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Client At Cedar Rapids Homeless Shelter Tests Positive For Coronavirus

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Madeleine King
/
IPR File
Due to the potential exposure, all but essential shelter staff are isolating at home for two weeks.

Clients and staff at the Willis Dady Homeless Shelter in Cedar Rapids are self-isolating, after a client there tested positive for the coronavirus. The individual is recovering alone in an apartment, as the organization tries to prevent further spread at the facility.

The individual is feeling better, after initially feeling ill and going to the emergency room, according to Shelter Services Director Denine Rushing. The client tested positive at the ER, raising broader concerns at the shelter because the individual spends the vast majority of their time at the facility, according to Rushing.

“So this gentleman is by himself in an apartment where he is quarantining,” Rushing said.
“This is what was asked by the Linn County Public Health. We’re working very closely with them in what we need to do going forward."

Due to the potential exposure, all but essential shelter staff are isolating at home for two weeks. Some staffers are continuing to work at the shelter to keep it operational, delivering food to clients and monitoring their symptoms, while clients self-isolate in their own rooms and apartments at the facility.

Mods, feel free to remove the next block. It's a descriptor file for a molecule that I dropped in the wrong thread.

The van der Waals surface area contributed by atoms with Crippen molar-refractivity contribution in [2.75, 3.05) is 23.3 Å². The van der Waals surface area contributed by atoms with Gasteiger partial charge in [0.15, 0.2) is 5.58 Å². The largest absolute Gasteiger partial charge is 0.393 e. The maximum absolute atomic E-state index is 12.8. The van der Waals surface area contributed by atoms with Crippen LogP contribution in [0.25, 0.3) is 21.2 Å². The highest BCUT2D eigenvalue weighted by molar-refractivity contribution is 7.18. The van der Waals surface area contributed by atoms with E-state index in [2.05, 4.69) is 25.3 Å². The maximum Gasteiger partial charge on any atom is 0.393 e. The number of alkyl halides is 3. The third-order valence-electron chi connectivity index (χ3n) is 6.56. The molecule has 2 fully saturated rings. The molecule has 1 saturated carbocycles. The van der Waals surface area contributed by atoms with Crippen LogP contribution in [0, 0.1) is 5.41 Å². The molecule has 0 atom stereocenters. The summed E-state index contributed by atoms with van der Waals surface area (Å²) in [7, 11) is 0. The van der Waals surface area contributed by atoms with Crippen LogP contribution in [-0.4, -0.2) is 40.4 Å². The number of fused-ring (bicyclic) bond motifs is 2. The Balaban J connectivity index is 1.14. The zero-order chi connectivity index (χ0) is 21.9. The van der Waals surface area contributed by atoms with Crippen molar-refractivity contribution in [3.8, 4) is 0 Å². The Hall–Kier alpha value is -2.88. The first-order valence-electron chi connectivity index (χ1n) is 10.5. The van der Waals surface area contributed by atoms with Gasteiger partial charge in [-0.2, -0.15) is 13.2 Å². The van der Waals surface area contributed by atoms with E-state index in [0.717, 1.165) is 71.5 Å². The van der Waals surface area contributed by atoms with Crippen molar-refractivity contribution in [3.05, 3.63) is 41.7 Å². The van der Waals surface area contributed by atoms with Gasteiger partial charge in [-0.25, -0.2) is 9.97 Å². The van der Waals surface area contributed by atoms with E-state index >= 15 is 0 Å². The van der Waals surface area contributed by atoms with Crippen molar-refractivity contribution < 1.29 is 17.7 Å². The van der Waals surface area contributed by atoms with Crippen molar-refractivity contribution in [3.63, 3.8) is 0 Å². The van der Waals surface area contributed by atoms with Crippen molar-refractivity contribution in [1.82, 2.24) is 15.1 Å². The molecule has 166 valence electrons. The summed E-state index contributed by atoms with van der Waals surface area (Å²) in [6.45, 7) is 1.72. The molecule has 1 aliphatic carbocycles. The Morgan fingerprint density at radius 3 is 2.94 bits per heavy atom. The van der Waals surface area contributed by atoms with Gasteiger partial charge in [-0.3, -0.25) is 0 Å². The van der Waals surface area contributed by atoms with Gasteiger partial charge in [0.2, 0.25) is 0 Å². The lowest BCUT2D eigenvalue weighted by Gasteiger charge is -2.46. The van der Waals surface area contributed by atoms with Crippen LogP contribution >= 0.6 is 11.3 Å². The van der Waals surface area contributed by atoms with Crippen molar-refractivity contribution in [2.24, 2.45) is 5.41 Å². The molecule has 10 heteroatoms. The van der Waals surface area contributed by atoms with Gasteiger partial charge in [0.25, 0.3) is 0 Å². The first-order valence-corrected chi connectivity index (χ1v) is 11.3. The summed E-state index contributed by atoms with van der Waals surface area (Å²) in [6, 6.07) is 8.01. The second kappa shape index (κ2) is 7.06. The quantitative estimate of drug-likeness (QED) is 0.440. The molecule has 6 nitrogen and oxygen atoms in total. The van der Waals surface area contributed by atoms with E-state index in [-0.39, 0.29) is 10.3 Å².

“There’s multiple apartments there at the shelter. And there’s no more than five individuals in an apartment together. So, just as, like I said, you would self-isolate or quarantine at home with your family, that is the same thing our clients are doing,” Rushing said.

In addition to advising the organization on their response, Linn County Public Health is making sure they have enough PPE, Rushing says, including masks, face shields and gloves.

For months, advocates across the country have raised concerns that people experiencing homelessness may be even more vulnerable to the coronavirus, and less equipped to fight it off if infected.

Lack of reliable housing, barriers to employment and underlying health conditions can make it that much harder for people to stay healthy and practice social distancing.

In a written statement, Linn County Public Health Director Pramod Dwivedi urged the community at large to help curb the spread of the virus in order to protect those least able to protect themselves.

“We are seeing community spread of COVID-19, which is impacting our entire community, including our most vulnerable residents,” Dwivedi’s statement reads. “We encourage everyone to do their part to prevent the spread of the virus by maintaining physical distancing of 6 feet or more, wearing a cloth facial covering in public settings, staying home when sick, washing hands frequently, and covering coughs and sneezes.”

Advocates have warned in recent years that the population Linn County residents who are experiencing homelessness is increasing.

According to the May 2019 Linn County Eviction Report, 641 children in the Cedar Rapids School District alone were experiencing homelessness during the 2017-2018 school year.